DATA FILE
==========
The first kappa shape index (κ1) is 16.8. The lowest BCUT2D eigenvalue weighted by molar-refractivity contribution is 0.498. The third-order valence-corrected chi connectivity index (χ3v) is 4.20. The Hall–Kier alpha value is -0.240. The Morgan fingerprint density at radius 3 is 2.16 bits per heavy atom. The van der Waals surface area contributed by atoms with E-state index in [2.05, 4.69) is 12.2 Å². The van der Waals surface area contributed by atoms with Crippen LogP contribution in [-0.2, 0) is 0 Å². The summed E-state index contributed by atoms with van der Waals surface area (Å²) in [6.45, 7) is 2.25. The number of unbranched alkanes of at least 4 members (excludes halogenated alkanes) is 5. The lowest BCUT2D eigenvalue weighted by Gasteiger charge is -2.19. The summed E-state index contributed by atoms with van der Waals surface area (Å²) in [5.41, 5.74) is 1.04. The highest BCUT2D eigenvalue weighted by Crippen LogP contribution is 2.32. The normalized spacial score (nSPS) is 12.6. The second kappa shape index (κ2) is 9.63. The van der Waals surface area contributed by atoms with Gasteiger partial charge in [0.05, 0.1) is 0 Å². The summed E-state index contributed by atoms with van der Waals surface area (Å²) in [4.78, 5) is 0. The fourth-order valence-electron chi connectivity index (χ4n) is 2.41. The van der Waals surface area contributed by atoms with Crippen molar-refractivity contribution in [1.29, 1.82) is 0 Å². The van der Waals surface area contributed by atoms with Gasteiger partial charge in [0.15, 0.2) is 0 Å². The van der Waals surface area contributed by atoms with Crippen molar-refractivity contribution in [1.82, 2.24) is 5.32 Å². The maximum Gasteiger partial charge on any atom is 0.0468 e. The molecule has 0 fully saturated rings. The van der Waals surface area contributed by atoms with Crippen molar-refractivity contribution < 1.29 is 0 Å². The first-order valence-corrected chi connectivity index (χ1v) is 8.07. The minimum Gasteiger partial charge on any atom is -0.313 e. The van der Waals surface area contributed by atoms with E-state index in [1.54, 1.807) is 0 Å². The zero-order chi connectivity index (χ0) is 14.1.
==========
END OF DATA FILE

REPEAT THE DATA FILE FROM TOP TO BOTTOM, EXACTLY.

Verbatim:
The first kappa shape index (κ1) is 16.8. The lowest BCUT2D eigenvalue weighted by molar-refractivity contribution is 0.498. The third-order valence-corrected chi connectivity index (χ3v) is 4.20. The Hall–Kier alpha value is -0.240. The Morgan fingerprint density at radius 3 is 2.16 bits per heavy atom. The van der Waals surface area contributed by atoms with E-state index in [2.05, 4.69) is 12.2 Å². The van der Waals surface area contributed by atoms with Crippen LogP contribution in [-0.2, 0) is 0 Å². The summed E-state index contributed by atoms with van der Waals surface area (Å²) in [6.45, 7) is 2.25. The number of unbranched alkanes of at least 4 members (excludes halogenated alkanes) is 5. The lowest BCUT2D eigenvalue weighted by Gasteiger charge is -2.19. The summed E-state index contributed by atoms with van der Waals surface area (Å²) in [5.41, 5.74) is 1.04. The highest BCUT2D eigenvalue weighted by Crippen LogP contribution is 2.32. The normalized spacial score (nSPS) is 12.6. The second kappa shape index (κ2) is 9.63. The van der Waals surface area contributed by atoms with Gasteiger partial charge in [0.05, 0.1) is 0 Å². The summed E-state index contributed by atoms with van der Waals surface area (Å²) in [4.78, 5) is 0. The fourth-order valence-electron chi connectivity index (χ4n) is 2.41. The van der Waals surface area contributed by atoms with Crippen molar-refractivity contribution in [1.29, 1.82) is 0 Å². The van der Waals surface area contributed by atoms with Gasteiger partial charge in [0.15, 0.2) is 0 Å². The van der Waals surface area contributed by atoms with Crippen molar-refractivity contribution in [1.82, 2.24) is 5.32 Å². The maximum Gasteiger partial charge on any atom is 0.0468 e. The molecule has 0 fully saturated rings. The van der Waals surface area contributed by atoms with Crippen molar-refractivity contribution < 1.29 is 0 Å². The first-order valence-corrected chi connectivity index (χ1v) is 8.07. The minimum Gasteiger partial charge on any atom is -0.313 e. The van der Waals surface area contributed by atoms with E-state index in [1.54, 1.807) is 0 Å². The zero-order chi connectivity index (χ0) is 14.1.